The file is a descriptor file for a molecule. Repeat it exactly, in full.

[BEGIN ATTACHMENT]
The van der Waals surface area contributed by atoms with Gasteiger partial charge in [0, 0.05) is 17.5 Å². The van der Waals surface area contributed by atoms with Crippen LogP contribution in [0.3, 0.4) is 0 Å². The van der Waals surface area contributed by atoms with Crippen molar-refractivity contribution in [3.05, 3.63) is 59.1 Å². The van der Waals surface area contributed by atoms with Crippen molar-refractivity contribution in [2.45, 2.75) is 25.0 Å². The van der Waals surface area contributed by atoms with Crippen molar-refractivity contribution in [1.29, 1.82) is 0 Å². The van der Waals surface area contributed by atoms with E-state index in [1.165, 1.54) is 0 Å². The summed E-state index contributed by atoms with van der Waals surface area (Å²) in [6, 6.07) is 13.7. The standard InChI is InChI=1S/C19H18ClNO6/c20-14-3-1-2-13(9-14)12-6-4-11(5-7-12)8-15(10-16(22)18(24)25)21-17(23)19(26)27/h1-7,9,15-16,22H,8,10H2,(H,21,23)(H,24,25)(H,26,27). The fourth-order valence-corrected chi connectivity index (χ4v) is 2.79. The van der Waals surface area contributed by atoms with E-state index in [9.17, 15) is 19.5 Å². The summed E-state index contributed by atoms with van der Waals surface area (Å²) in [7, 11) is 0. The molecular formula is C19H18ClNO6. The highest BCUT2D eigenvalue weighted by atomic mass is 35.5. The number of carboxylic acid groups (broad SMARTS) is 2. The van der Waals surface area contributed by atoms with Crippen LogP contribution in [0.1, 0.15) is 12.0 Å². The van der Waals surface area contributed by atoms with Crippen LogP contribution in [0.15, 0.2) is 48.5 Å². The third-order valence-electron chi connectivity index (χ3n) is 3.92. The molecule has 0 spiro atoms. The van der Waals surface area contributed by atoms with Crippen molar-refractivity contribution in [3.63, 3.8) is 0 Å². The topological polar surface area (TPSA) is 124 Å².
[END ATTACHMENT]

The van der Waals surface area contributed by atoms with Gasteiger partial charge in [0, 0.05) is 17.5 Å². The van der Waals surface area contributed by atoms with Crippen LogP contribution in [0.3, 0.4) is 0 Å². The van der Waals surface area contributed by atoms with Crippen molar-refractivity contribution in [3.05, 3.63) is 59.1 Å². The van der Waals surface area contributed by atoms with Crippen molar-refractivity contribution in [2.45, 2.75) is 25.0 Å². The van der Waals surface area contributed by atoms with Crippen molar-refractivity contribution in [1.29, 1.82) is 0 Å². The van der Waals surface area contributed by atoms with E-state index in [1.165, 1.54) is 0 Å². The summed E-state index contributed by atoms with van der Waals surface area (Å²) in [6, 6.07) is 13.7. The standard InChI is InChI=1S/C19H18ClNO6/c20-14-3-1-2-13(9-14)12-6-4-11(5-7-12)8-15(10-16(22)18(24)25)21-17(23)19(26)27/h1-7,9,15-16,22H,8,10H2,(H,21,23)(H,24,25)(H,26,27). The fourth-order valence-corrected chi connectivity index (χ4v) is 2.79. The van der Waals surface area contributed by atoms with E-state index in [9.17, 15) is 19.5 Å². The summed E-state index contributed by atoms with van der Waals surface area (Å²) in [7, 11) is 0. The molecular formula is C19H18ClNO6. The highest BCUT2D eigenvalue weighted by atomic mass is 35.5. The number of carboxylic acid groups (broad SMARTS) is 2. The van der Waals surface area contributed by atoms with Crippen LogP contribution in [0.1, 0.15) is 12.0 Å². The van der Waals surface area contributed by atoms with Crippen LogP contribution in [0.15, 0.2) is 48.5 Å². The third-order valence-electron chi connectivity index (χ3n) is 3.92. The molecule has 0 spiro atoms. The van der Waals surface area contributed by atoms with Crippen molar-refractivity contribution in [3.63, 3.8) is 0 Å². The topological polar surface area (TPSA) is 124 Å².